The following tests were performed at 3 months postoperation: UCVA and BCVA with manifest refraction using high-contrast charts, contrast-sensitivity testing (photopic/daytime -85 cd/m2 and mesopic/nighttime -3 cd/m2 ) with and without glare using Optec 6500 (Stereo Optical Inc., Chicago, USA), slitlamp examination with IOP measurement, corneal topography, pupillometry (dim-light pupil size–Zywave readings), dilated aberrometry.
Postoperative visual perception was obtained by means of a questionnaire with a given score for each category. Distance vision during daytime, under normal lighting condition, and at night, including satisfaction in vision, were rated using the following scoring system: 5 = excellent, 4 = very good, 3 = average, 2 = poor, and 1 = bad. Symptoms of glare and haloes were rated at 5 = none, 4 = mild, 3 = moderate, 2 = marked, and 1 = severe. Higher mean scores implied better results whereas lower scores implied less satisfactory results. The mean score for each category was calculated and tested for significance. Visual acuities were reported in Snellen equivalents. Differences between groups were analyzed using pairedPHILIPPINE ACADEMY OF OPHTHALMOLOGY PHILIPP J OPHTHALMOL VOL 33 NO. 1 JANUARY – JUNE 2008 11 two-tailed t-test. A p value of <0.05 was considered statistically significant. The study protocol followed the Declaration of Helsinki and a written informed consent was obtained from each patient.
Forty-four eyes of 22 patients, 10 males and 12 females, were included in the study. The mean age was 64 years (range, 55 to 82). The mean preoperative UCVA was 20/60 in both groups (range, >20/200 to 20/25). The preoperative spherical equivalent ranged from –8.75D to +7.00D with a mean of –0.35D. Two patients were lost to follow-up at 3 months. The mean pupil size at 3 months was 5.1 mm for the IQ and 5.3 mm for the Natural group. The UCVA at 3 months was similar in both groups (Figure 1). The mean spherical equivalent in the IQ was –0.12 ± 3.25D at preoperation, –0.23 ± 0.56D at 1 month, and –0.15 ± 0.6D at 3 months. The mean spherical equivalent in the Natural was 0.57 ± 3.0D at preoperation, –0.41 ± 0.52D at 1 month, and –0.26 ± 0.6D at 3 months. Between the two groups , the mean spherical equivalent was similar at 3 months (Table 1). At 3 months, high-contrast daytime BCVA without glare was 20/16, 20/20, and 20/25 in 36%, 95%, and 100% of eyes respectively in the IQ; and 20/16, 20/20, and 20/25 in 40%,95%, and 100% of eyes respectively in the Natural. Contrast-sensitivity results showed that in both photopic and mesopic studies, the mean scores at spatial frequencies of 1.5, 3, 6, 12, and 18 did not show significant differences between the groups (Table 2). Contrast-sensitivity scores under mesopic study with and without glare were higher in the IQ than in the Natural in all spatial frequencies, but the differences did not reach statistical significance. The mean scores for postoperative visual perception for daytime, normal-light, and nighttime vision at 3 months were similar for both groups (Table 3). Symptoms of glare and haloes were similar. Satisfaction scores between the two groups were also equivalent (Table 3). At 3 months, the mean SA was 0.15 ± 0.17 µm in the IQ and 0.49 ± 0.16 µm in the Natural; this dif ference was statistically significant (Table 1). The mean HOA of 0.57 ± 0.23 µm in the IQ differed significantly from the 0.75 ± 0.16 µm in the Natural (Table 1).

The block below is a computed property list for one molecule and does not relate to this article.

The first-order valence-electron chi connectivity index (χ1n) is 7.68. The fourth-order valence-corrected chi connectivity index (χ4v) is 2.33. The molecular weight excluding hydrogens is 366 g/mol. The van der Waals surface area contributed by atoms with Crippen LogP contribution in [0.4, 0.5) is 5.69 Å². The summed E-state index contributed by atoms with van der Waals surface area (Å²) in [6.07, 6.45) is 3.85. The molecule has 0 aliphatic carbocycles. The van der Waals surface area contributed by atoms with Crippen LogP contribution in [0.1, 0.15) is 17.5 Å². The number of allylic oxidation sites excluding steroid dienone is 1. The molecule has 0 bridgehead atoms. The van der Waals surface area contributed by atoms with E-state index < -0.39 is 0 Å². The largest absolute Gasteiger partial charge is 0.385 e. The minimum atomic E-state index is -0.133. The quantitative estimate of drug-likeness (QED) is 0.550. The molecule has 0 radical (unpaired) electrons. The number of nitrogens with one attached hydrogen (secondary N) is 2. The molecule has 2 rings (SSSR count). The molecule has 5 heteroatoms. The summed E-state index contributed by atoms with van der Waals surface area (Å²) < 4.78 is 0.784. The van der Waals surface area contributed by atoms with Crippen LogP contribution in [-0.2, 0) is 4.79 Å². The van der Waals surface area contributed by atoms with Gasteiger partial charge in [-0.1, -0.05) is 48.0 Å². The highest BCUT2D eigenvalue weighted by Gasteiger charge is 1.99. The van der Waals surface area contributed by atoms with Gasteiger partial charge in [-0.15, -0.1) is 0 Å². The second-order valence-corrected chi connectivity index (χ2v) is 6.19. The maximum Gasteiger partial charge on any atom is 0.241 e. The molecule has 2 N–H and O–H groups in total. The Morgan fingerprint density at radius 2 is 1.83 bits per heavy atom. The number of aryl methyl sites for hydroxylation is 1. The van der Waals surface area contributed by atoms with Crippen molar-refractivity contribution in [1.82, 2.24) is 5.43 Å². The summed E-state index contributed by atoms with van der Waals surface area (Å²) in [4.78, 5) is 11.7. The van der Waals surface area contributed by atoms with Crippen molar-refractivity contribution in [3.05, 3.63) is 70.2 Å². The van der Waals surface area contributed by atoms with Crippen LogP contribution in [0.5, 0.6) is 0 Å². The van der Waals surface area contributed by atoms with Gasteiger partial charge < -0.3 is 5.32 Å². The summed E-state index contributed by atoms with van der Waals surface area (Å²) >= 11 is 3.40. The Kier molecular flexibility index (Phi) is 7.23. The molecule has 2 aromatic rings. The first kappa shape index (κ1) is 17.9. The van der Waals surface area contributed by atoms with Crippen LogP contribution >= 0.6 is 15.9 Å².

The mean UCVA, BCVA, and spherical equivalent were similar in the IQ and Natural groups in this study. Mean SA and HOA were, however, significantly lower in the IQ than in the Natural. Other studies have shown similar results, with a decrease in SA and HOA in aspheric lenses and improving the optical quality in pseudophakic patients. Contrast sensitivity was reportedly improved in both photopic and mesopic conditions.
In this study, although the contrast-sensitivity scores under mesopic conditions with and without glare were higher in the IQ, the difference was not statistically significant. Clinically, the distance-vision perception of the patients under different lighting conditions and the visual-disturbances (glare, haloes) scores at 3 months were similar for both groups. In summary, eyes implanted with the IQ aspheric IOL have a significantly lower spherical and total higher-order aberration compared to eyes implanted with the spherical Natural lens. This could benefit patients who require better nighttime vision or who may have large pupils in dim-light situations. Increasing the study population may also make the results, particularly contrast-sensitivity studies, more statistically significant.